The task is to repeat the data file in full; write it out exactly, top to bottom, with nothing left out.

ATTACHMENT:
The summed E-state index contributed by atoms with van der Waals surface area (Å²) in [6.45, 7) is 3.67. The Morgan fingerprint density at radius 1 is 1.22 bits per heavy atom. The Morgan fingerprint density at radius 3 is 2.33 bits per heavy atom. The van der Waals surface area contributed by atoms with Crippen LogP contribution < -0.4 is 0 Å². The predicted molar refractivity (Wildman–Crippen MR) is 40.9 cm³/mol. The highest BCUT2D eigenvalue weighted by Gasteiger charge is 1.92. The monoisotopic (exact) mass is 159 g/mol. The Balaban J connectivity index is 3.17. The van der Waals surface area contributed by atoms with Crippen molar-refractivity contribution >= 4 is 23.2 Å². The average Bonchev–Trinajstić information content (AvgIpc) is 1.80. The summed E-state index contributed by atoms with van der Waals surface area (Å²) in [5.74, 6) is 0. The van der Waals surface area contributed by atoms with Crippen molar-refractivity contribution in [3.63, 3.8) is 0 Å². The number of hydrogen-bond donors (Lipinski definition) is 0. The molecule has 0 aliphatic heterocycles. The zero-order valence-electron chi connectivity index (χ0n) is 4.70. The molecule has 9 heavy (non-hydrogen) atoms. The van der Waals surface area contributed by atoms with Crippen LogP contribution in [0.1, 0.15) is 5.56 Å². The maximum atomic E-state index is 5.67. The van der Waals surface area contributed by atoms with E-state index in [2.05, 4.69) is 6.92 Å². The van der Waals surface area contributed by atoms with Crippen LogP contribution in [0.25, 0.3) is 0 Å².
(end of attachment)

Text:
The summed E-state index contributed by atoms with van der Waals surface area (Å²) in [6.45, 7) is 3.67. The Morgan fingerprint density at radius 1 is 1.22 bits per heavy atom. The Morgan fingerprint density at radius 3 is 2.33 bits per heavy atom. The van der Waals surface area contributed by atoms with Crippen LogP contribution < -0.4 is 0 Å². The predicted molar refractivity (Wildman–Crippen MR) is 40.9 cm³/mol. The highest BCUT2D eigenvalue weighted by Gasteiger charge is 1.92. The monoisotopic (exact) mass is 159 g/mol. The Balaban J connectivity index is 3.17. The van der Waals surface area contributed by atoms with Crippen molar-refractivity contribution >= 4 is 23.2 Å². The average Bonchev–Trinajstić information content (AvgIpc) is 1.80. The summed E-state index contributed by atoms with van der Waals surface area (Å²) in [5.74, 6) is 0. The van der Waals surface area contributed by atoms with Crippen molar-refractivity contribution in [3.63, 3.8) is 0 Å². The number of hydrogen-bond donors (Lipinski definition) is 0. The molecule has 0 aliphatic heterocycles. The zero-order valence-electron chi connectivity index (χ0n) is 4.70. The molecule has 9 heavy (non-hydrogen) atoms. The van der Waals surface area contributed by atoms with Crippen LogP contribution in [0.1, 0.15) is 5.56 Å². The maximum atomic E-state index is 5.67. The van der Waals surface area contributed by atoms with E-state index in [2.05, 4.69) is 6.92 Å². The van der Waals surface area contributed by atoms with Crippen LogP contribution in [0.25, 0.3) is 0 Å².